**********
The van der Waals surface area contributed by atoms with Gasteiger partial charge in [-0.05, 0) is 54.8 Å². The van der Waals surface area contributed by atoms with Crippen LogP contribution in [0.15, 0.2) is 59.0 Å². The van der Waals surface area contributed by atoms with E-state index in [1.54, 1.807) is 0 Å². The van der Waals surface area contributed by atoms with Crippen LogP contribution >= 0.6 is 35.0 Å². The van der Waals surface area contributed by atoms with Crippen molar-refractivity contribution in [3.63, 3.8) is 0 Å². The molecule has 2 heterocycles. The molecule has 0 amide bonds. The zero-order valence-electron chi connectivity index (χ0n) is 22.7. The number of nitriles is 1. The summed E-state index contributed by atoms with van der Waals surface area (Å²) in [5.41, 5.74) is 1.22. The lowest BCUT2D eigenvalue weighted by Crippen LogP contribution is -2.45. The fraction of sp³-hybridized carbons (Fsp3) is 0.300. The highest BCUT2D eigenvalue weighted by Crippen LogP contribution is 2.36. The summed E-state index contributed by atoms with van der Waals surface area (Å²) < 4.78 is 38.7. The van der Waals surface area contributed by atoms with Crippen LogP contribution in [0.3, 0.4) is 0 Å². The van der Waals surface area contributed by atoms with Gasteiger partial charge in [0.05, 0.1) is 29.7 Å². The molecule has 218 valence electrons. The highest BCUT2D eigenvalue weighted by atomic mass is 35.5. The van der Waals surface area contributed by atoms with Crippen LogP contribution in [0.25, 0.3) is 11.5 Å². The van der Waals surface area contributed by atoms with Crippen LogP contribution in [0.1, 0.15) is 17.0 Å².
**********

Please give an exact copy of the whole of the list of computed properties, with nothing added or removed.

The van der Waals surface area contributed by atoms with Gasteiger partial charge in [-0.05, 0) is 54.8 Å². The van der Waals surface area contributed by atoms with Crippen LogP contribution in [0.15, 0.2) is 59.0 Å². The van der Waals surface area contributed by atoms with E-state index in [1.54, 1.807) is 0 Å². The van der Waals surface area contributed by atoms with Crippen LogP contribution >= 0.6 is 35.0 Å². The van der Waals surface area contributed by atoms with Crippen molar-refractivity contribution in [3.63, 3.8) is 0 Å². The molecule has 2 heterocycles. The molecule has 0 amide bonds. The zero-order valence-electron chi connectivity index (χ0n) is 22.7. The number of nitriles is 1. The summed E-state index contributed by atoms with van der Waals surface area (Å²) in [5.41, 5.74) is 1.22. The lowest BCUT2D eigenvalue weighted by Crippen LogP contribution is -2.45. The fraction of sp³-hybridized carbons (Fsp3) is 0.300. The highest BCUT2D eigenvalue weighted by Crippen LogP contribution is 2.36. The summed E-state index contributed by atoms with van der Waals surface area (Å²) < 4.78 is 38.7. The van der Waals surface area contributed by atoms with Crippen LogP contribution in [0.3, 0.4) is 0 Å². The van der Waals surface area contributed by atoms with Gasteiger partial charge in [0.05, 0.1) is 29.7 Å². The molecule has 218 valence electrons. The highest BCUT2D eigenvalue weighted by atomic mass is 35.5. The van der Waals surface area contributed by atoms with Crippen LogP contribution in [0.25, 0.3) is 11.5 Å². The van der Waals surface area contributed by atoms with Crippen LogP contribution in [0.1, 0.15) is 17.0 Å².